While I won’t be running anymore marathons for medical reasons, I have four AMAZING marathons behind me. Amazing because they all have a air of adventure to them. It’s not fun unless there’s a story and for sure, every medal hanging from my rack – has just that. While I may at times have incredible dreams; I for sure, never find anything impossible. So now it’s on to the next thing. Swimming, biking and hopefully some really strong running.

Until next time,


This crazy thing we call life PLUS sweet potato quesadilla recipe

This crazy thing we call life PLUS sweet potato quesadilla recipe

When I woke up Monday morning; my intention was not to join a Boston Marathon charity team in the year 2018. In fact, running a marathon has been the furthest thing from my mind. I started training ever so gradually January 7th after what felt like the stomach flu/strep throat ruled my life in December. My coach and I had laid out the plan before starting again and I had carefully selected each and every target. But what can I say? Eating better food has invaded my brain and I feel very clear. I’m sure it’s not just FOOD but for the first time in 3 years; I’m not afraid of the work or the unknown. I’m okay with the uncertainty in training for a marathon and consequently running that marathon. I mean, lets be honest, no matter what you do or how well you prepare; come race day – anything can happen. I chose a charity carefully and the decision to pull the trigger came out of no where. I’ve had a handful of runs in the cold that have just really inspired me and that created a sort of eruption in my heart that screamed: lets do this. And so, yesterday, without hesitation or pause; I submitted my application for the Michael’s Miracle Boston Marathon team. Less than 30 minutes later, I got a call that my application stood out against the 100 that had been sitting on this ladies desk and that I was on the team. Full disclosure, my longest run in the last 6 weeks has been 3 miles and I am unprepared to say the least. Lucky for me, I have a really solid coach and I know she will formulate a plan that eases me into where I need to be. I need to raise a minimum of $5,000 but I’ve chosen a lofty goal of $15,000 because, why not? As you all know, I never do anything small. AND this charity needs the money. They need it. Plain and simple. The money raised by the Boston Marathon team makes up 25% of their annual budget and every penny stays in house. I have some fun fundraising ideas and over the next 12 weeks; I’ll be asking friends and families to dig into their pockets for a charity that helps the lives of families caring for those that are severely disabled. It’s an amazing center and I’m sure as you all hear more about it; you’ll be inclined to spend less on something frivolous and donate to such a good cause. If you feel inclined to donate (which I hope you all do) here is the link to my fundraising page.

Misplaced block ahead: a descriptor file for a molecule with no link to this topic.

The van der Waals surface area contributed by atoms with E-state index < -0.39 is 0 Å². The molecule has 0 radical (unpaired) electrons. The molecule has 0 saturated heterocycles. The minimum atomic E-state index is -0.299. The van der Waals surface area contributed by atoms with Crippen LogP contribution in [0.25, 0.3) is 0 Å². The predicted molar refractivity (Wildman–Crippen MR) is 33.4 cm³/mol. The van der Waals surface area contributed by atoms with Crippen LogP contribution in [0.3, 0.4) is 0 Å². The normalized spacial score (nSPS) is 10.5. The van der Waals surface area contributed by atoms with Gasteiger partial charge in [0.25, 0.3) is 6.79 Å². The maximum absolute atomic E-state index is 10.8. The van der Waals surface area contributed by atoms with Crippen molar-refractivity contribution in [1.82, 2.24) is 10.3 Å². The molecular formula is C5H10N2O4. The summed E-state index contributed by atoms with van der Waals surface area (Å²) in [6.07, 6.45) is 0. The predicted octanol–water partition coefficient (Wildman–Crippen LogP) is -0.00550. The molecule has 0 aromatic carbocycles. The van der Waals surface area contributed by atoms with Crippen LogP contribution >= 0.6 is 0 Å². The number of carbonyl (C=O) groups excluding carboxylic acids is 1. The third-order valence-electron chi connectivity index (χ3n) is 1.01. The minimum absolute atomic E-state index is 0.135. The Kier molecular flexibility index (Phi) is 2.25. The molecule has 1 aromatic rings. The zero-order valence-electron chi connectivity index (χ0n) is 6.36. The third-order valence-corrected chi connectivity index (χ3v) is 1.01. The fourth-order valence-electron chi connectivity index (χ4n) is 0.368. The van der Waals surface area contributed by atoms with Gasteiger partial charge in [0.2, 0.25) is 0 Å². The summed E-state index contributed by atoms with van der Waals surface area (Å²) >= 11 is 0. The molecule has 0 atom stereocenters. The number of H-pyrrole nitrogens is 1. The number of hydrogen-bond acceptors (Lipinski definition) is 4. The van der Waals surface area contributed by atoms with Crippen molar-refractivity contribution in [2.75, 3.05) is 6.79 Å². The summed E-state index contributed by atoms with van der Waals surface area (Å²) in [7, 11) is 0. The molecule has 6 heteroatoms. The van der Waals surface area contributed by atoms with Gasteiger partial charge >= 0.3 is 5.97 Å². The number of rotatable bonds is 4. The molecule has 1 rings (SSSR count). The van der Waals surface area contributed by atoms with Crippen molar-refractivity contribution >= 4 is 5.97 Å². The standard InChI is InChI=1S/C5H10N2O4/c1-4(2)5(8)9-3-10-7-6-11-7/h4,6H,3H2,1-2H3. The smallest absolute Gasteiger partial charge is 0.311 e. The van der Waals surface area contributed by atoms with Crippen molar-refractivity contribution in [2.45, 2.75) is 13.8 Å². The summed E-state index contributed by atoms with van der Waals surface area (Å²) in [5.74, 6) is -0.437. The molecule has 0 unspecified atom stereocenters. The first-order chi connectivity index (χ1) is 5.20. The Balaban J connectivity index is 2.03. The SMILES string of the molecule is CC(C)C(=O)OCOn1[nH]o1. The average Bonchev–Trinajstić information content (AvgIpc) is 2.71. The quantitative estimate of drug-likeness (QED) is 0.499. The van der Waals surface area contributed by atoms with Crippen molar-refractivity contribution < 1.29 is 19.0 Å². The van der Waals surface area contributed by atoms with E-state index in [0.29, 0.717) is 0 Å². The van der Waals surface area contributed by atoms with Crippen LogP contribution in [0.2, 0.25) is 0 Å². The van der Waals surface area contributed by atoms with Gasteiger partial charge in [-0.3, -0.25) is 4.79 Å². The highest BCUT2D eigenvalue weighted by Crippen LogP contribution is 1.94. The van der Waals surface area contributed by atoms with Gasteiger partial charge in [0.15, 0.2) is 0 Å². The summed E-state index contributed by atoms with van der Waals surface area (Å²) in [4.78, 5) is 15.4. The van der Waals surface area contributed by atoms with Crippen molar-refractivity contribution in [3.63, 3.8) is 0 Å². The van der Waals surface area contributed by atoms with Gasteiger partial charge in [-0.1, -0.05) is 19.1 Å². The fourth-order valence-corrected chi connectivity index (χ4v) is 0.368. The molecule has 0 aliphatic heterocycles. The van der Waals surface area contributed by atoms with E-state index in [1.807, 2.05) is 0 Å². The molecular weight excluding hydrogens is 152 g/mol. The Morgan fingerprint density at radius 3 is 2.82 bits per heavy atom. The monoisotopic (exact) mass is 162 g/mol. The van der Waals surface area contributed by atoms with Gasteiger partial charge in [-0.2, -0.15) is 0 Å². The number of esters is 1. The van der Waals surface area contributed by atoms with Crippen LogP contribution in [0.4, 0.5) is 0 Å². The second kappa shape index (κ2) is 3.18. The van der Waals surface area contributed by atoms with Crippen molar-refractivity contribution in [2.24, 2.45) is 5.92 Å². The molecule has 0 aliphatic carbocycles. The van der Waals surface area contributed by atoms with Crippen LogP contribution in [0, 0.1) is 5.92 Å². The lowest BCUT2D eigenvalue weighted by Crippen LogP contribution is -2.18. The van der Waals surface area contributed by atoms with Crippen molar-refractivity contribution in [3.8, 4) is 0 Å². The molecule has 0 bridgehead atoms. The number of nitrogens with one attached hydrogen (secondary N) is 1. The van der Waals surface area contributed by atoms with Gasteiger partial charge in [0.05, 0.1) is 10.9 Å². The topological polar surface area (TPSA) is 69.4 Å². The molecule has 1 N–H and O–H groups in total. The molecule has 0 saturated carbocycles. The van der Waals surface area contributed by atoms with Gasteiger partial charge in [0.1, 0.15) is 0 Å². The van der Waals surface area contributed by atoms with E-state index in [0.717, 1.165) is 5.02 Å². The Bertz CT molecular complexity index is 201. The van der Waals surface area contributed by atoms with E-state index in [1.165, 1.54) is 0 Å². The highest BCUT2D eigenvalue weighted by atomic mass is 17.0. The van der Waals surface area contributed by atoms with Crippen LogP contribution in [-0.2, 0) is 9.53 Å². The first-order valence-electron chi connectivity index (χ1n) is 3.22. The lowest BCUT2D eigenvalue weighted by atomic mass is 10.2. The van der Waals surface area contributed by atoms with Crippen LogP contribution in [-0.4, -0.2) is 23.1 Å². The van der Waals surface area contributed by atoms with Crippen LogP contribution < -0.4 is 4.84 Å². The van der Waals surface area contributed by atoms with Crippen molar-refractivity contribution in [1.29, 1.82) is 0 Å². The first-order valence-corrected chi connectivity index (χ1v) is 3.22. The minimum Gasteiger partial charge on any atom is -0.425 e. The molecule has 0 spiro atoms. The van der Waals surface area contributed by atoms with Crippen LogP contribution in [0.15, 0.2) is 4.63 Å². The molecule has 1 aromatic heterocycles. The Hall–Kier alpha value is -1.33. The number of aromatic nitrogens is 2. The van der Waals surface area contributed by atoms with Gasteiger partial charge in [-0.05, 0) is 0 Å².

This thing we call life is CRAZY. But right now, I feel like it’s crazy good.

Now, about this life changing sweet potato dish that takes like no time to whip together and can be done in ONE pan. YES. I serve this with homemade salsa which you can find the recipe for here. For me, the salsa just makes this dish. A little sprinkling of fresh cilantro, hot sauce and perhaps a smidge of sour cream and you’ll find – meat doesn’t even come into question. You don’t need it to enjoy saucy Mexican flavors. My apologies for the poor picture. I can’t always invest time in top notch photography. I’m saving that for my new project.

SWEET POTATO QUESIDILLAS – Makes 4 quesadillas

1 can of organic black beans – rinsed and drained
1 sweet potato – diced into small squares (relatively small, you don’t want huge chunks falling out and you want them to cook quickly)
1/2 cup red pepper – diced
1/4 red onion – diced
1 teaspoon cumin
1 teaspoon chili powder
Salt + Pepper to taste
Handful of freshly chopped cilantro
1/2 cup shredded cheese of your choice (I used sharp cheddar and/or Mexican blend) – if you don’t do cheese, simply leave this out
8 grain free soft tortillas

Preheat oven to 375. Place a saute pan on the stove-top and set your heat to medium/medium low. Drizzle about 2 teaspoons of olive oil (you can also use coconut oil) and add the sweet potatoes. Cook for 5-8 minutes, stirring frequently. Add red peppers and onions, saute for another 5 minutes. Add black beans, cumin and chili powder, salt and pepper to taste. Continue stirring. Cook until sweet potatoes are soft but not mushy. Remove from heat. Place 4 tortillas on a baking sheet and evenly distribute the filling. Sprinkle on top of the filling the fresh cilantro and shredded cheese. Top with remaining 4 tortillas and press down ever so gently. Put your baking sheet in the oven and bake only until the cheese has melted and the tortillas are nicely browned on top. You don’t want them completely brown; just enough so you see a golden brown around the edges. Remove from oven, let sit for 2 minutes. Cut each quesadilla into 4 squares, top with fresh salsa, sour cream, hot sauce, whatever. Enjoy!